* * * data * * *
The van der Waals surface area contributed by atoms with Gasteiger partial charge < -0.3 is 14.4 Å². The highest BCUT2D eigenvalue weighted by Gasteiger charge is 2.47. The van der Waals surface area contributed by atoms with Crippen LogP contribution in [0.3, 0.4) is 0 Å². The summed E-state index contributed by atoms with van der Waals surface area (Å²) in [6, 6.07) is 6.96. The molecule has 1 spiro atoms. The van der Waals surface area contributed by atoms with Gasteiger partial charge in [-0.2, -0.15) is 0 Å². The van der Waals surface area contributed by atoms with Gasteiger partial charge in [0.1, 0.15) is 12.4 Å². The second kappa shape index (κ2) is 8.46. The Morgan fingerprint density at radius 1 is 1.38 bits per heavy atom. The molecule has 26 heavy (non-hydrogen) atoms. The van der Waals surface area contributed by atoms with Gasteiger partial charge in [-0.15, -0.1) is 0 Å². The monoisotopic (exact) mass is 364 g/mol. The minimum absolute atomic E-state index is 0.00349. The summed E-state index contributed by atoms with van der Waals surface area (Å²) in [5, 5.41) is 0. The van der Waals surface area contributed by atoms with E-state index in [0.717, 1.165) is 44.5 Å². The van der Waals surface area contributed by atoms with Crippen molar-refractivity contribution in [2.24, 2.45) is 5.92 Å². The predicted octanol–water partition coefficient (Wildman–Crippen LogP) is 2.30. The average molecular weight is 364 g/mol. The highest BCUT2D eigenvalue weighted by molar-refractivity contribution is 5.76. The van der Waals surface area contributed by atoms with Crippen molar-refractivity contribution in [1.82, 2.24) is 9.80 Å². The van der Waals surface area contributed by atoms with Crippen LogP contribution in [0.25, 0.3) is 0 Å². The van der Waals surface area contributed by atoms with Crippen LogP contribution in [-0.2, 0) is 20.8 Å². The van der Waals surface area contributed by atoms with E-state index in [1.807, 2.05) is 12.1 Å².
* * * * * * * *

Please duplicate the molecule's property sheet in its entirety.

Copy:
The van der Waals surface area contributed by atoms with Gasteiger partial charge < -0.3 is 14.4 Å². The highest BCUT2D eigenvalue weighted by Gasteiger charge is 2.47. The van der Waals surface area contributed by atoms with Crippen LogP contribution in [0.3, 0.4) is 0 Å². The summed E-state index contributed by atoms with van der Waals surface area (Å²) in [6, 6.07) is 6.96. The molecule has 1 spiro atoms. The van der Waals surface area contributed by atoms with Gasteiger partial charge in [-0.2, -0.15) is 0 Å². The van der Waals surface area contributed by atoms with Gasteiger partial charge in [0.1, 0.15) is 12.4 Å². The second kappa shape index (κ2) is 8.46. The Morgan fingerprint density at radius 1 is 1.38 bits per heavy atom. The molecule has 26 heavy (non-hydrogen) atoms. The van der Waals surface area contributed by atoms with Gasteiger partial charge in [-0.15, -0.1) is 0 Å². The monoisotopic (exact) mass is 364 g/mol. The minimum absolute atomic E-state index is 0.00349. The summed E-state index contributed by atoms with van der Waals surface area (Å²) in [5, 5.41) is 0. The van der Waals surface area contributed by atoms with E-state index in [0.717, 1.165) is 44.5 Å². The van der Waals surface area contributed by atoms with Crippen molar-refractivity contribution in [2.24, 2.45) is 5.92 Å². The predicted octanol–water partition coefficient (Wildman–Crippen LogP) is 2.30. The average molecular weight is 364 g/mol. The highest BCUT2D eigenvalue weighted by molar-refractivity contribution is 5.76. The van der Waals surface area contributed by atoms with Crippen molar-refractivity contribution in [1.82, 2.24) is 9.80 Å². The van der Waals surface area contributed by atoms with Crippen LogP contribution in [0.25, 0.3) is 0 Å². The van der Waals surface area contributed by atoms with Crippen LogP contribution in [-0.2, 0) is 20.8 Å². The van der Waals surface area contributed by atoms with E-state index in [1.807, 2.05) is 12.1 Å².